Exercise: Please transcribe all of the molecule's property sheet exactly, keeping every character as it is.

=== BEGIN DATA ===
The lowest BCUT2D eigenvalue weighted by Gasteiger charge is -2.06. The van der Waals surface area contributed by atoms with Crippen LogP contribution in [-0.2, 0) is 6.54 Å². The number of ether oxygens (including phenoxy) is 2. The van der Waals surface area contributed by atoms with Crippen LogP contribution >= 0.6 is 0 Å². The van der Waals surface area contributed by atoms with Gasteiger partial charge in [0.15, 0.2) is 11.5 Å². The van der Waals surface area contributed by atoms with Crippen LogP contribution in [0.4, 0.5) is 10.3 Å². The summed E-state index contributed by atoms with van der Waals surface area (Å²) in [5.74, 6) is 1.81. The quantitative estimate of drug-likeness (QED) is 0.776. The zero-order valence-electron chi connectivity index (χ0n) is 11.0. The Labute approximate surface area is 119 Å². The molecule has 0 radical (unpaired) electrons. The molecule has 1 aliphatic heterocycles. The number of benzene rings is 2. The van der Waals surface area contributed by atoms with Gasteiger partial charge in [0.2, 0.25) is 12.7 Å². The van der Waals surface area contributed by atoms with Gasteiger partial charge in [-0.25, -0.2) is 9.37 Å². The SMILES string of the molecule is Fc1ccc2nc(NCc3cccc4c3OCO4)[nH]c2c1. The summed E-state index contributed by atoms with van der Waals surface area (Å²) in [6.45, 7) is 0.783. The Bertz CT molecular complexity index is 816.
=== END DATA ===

The lowest BCUT2D eigenvalue weighted by Gasteiger charge is -2.06. The van der Waals surface area contributed by atoms with Crippen LogP contribution in [-0.2, 0) is 6.54 Å². The number of ether oxygens (including phenoxy) is 2. The van der Waals surface area contributed by atoms with Crippen LogP contribution >= 0.6 is 0 Å². The van der Waals surface area contributed by atoms with Gasteiger partial charge in [0.15, 0.2) is 11.5 Å². The van der Waals surface area contributed by atoms with Crippen LogP contribution in [0.4, 0.5) is 10.3 Å². The summed E-state index contributed by atoms with van der Waals surface area (Å²) in [5.74, 6) is 1.81. The quantitative estimate of drug-likeness (QED) is 0.776. The zero-order valence-electron chi connectivity index (χ0n) is 11.0. The Labute approximate surface area is 119 Å². The molecule has 0 radical (unpaired) electrons. The molecule has 1 aliphatic heterocycles. The number of benzene rings is 2. The van der Waals surface area contributed by atoms with Gasteiger partial charge in [0.2, 0.25) is 12.7 Å². The van der Waals surface area contributed by atoms with Gasteiger partial charge in [-0.25, -0.2) is 9.37 Å². The SMILES string of the molecule is Fc1ccc2nc(NCc3cccc4c3OCO4)[nH]c2c1. The summed E-state index contributed by atoms with van der Waals surface area (Å²) in [6.45, 7) is 0.783. The Bertz CT molecular complexity index is 816.